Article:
Trump Negotiates Historic Israel-UAE Peace Deal

 

President Trump achieved a diplomatic milestone Thursday, leading the United Arab Emirates and Israel to establish a full normalization of relations. This is more bad news for the Iranian regime as well as the dead-end supporters of Obama’s nuclear deal.

“The historic diplomatic breakthrough will advance peace in the Middle East region,” according to a joint statement, “and is a testament to the bold diplomacy and vision of the three leaders and the courage of the United Arab Emirates and Israel to chart a new path that will unlock the great potential in the region.”

To achieve the deal, Israel will suspend annexing parts of the West Bank and will instead focus on improving ties throughout the Middle East.

Join Jim and Greg as they sip three good martinis today. First, they’re thrilled to hear that Israel and the United Arab Emirates are normalizing relations. They also shudder to learn the Maine Democratic Senate hopeful Sara Gideon repeatedly blocked legislation to ban female genital mutilation, but are thankful the story is coming to light for voters to consider. And they cheer weekly first-time jobless claims dropping below one million for the first time since the pandemic began.

Member Post

 

As Israel is at risk of entering a second wave, it is time to think about a sustainable long term plan that can protect the population at high risk, without destroying further our very fragile economy nor canceling our civil liberties. The government needs to clarify its tools, goals, and the sustainability of its policies […]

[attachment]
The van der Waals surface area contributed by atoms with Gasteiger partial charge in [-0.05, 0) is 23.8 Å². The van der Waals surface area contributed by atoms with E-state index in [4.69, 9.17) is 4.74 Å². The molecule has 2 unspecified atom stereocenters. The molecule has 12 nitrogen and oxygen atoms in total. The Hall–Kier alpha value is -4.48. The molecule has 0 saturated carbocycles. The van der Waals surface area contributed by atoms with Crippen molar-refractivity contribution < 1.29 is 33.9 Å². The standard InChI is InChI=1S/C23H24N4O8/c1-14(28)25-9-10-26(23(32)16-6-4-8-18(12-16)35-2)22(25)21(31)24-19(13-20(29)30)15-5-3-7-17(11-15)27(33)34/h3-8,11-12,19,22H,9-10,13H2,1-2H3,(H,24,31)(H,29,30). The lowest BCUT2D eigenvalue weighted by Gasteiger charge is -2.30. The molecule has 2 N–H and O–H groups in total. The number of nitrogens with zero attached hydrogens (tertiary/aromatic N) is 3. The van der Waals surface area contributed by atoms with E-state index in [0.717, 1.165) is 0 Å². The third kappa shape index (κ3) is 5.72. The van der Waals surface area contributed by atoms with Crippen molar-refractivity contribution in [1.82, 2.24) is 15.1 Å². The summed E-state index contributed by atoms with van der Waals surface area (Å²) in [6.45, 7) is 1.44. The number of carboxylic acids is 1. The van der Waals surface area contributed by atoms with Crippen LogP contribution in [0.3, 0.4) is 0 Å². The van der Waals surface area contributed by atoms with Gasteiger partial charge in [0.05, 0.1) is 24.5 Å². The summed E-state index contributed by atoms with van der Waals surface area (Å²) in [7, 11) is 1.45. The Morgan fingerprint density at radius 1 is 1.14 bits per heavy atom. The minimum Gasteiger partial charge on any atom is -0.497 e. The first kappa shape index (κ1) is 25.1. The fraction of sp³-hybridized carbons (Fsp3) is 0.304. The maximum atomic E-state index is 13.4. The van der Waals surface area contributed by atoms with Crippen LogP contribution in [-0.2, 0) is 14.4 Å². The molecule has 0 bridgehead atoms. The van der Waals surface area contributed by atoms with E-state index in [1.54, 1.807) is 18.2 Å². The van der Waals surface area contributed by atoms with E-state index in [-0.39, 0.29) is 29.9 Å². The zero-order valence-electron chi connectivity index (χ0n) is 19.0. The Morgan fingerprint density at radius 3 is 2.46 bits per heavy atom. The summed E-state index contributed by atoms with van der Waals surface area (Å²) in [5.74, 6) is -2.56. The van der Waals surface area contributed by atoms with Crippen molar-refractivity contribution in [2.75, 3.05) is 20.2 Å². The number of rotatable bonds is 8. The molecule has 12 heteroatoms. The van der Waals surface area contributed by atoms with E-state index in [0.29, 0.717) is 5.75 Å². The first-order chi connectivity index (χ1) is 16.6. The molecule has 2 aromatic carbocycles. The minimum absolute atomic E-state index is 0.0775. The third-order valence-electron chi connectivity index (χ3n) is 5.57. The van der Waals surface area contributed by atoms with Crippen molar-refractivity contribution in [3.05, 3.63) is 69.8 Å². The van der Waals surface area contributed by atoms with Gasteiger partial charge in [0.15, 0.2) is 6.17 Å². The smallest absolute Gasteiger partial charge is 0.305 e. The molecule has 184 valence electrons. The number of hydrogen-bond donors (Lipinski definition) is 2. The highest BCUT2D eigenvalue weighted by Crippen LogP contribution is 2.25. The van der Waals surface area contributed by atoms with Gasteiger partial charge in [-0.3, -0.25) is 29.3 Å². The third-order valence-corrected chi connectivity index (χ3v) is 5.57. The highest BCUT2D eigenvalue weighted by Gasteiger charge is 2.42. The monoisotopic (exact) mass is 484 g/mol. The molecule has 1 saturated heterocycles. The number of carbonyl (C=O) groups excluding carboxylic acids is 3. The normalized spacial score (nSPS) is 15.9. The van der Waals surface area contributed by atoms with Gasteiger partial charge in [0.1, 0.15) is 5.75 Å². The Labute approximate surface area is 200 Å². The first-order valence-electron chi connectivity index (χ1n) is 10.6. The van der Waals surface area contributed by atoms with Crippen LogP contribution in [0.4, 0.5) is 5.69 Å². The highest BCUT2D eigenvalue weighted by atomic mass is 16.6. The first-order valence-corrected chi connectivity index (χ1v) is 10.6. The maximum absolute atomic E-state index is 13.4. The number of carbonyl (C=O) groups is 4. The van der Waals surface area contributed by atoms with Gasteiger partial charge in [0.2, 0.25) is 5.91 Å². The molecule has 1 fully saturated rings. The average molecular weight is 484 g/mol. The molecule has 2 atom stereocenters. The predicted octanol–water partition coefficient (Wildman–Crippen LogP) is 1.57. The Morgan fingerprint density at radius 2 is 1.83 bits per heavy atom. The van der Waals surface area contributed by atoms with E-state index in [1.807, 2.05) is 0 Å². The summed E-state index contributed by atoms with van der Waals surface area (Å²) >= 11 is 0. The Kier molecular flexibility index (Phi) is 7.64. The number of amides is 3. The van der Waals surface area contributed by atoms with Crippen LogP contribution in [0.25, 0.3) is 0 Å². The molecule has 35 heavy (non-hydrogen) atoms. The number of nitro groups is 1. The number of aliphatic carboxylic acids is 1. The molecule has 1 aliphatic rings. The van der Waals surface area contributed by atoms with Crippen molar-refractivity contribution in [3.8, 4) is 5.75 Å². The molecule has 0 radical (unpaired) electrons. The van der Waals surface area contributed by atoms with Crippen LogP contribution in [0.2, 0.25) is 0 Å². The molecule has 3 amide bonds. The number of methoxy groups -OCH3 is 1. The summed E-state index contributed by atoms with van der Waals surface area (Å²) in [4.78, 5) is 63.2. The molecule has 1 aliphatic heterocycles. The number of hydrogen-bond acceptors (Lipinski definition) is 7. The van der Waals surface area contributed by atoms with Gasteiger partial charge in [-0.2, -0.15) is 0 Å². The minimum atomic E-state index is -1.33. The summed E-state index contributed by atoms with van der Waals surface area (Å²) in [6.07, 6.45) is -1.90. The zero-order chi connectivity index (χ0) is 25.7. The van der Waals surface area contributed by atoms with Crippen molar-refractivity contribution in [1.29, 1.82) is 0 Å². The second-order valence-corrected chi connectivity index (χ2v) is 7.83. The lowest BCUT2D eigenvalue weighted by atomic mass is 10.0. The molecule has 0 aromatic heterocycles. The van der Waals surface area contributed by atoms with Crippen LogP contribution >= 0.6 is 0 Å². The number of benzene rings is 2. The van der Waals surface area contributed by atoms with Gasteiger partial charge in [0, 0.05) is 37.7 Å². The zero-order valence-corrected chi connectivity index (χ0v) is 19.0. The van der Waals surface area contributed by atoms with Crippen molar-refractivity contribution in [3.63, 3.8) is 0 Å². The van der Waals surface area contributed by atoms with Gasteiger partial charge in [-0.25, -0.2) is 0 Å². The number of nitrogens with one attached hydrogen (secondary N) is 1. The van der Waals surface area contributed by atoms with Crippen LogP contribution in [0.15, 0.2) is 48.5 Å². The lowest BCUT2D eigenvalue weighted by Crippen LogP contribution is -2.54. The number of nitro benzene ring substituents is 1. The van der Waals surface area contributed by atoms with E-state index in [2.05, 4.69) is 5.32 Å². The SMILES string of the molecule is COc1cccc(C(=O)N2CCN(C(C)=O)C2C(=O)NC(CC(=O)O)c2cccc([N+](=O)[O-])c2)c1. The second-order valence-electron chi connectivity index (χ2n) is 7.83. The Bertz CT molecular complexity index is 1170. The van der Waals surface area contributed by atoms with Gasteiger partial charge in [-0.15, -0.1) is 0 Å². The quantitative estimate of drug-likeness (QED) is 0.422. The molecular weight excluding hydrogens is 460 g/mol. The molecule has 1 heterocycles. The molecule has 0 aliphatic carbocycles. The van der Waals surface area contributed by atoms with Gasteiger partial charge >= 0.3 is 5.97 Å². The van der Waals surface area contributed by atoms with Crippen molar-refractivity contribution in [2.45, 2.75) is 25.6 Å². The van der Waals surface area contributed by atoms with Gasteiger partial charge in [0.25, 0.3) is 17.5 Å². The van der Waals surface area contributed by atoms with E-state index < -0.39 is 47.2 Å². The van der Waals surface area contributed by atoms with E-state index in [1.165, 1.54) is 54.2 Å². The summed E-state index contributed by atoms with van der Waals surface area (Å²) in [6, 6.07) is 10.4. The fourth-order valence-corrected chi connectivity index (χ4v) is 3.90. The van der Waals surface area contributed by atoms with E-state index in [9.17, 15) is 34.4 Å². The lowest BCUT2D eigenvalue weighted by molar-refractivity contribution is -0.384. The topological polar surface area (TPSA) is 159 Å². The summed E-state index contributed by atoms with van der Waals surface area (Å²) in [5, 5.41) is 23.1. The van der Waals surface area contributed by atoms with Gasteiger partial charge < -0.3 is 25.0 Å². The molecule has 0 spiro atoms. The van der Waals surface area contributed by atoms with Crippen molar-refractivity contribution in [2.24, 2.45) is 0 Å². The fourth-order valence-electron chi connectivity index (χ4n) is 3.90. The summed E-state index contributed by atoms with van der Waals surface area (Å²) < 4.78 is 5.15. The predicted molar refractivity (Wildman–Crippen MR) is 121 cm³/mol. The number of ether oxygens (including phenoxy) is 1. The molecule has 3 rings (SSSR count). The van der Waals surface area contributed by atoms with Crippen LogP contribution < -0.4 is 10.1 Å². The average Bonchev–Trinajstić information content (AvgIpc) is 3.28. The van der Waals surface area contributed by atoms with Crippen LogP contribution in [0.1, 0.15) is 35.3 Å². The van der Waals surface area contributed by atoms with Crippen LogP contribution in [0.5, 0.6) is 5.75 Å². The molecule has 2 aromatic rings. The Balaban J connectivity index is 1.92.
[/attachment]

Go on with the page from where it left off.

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Member Post

 

As a direct consequence of the lockdowns, more than a million Israelis have lost their jobs, and the country faces a 25% unemployment rate. Getting those individuals back at work is a national priority, failing to do so will not only destroy the lives of many families but also bring social unrest. Unfortunately, the government […]

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Member Post

 

This week, our politicians formed Israel 35th government after 508 days and three rounds of elections. Israelis watched sadly the swearing-in of 34 ministers with fake titles and unknown functions and another 12 deputy ministers scratching for meaningless jobs. This government is nothing short of a gargantuan monster, bathing in a life of affluence, and […]

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Health, Privacy, and Shin Bet Surveillance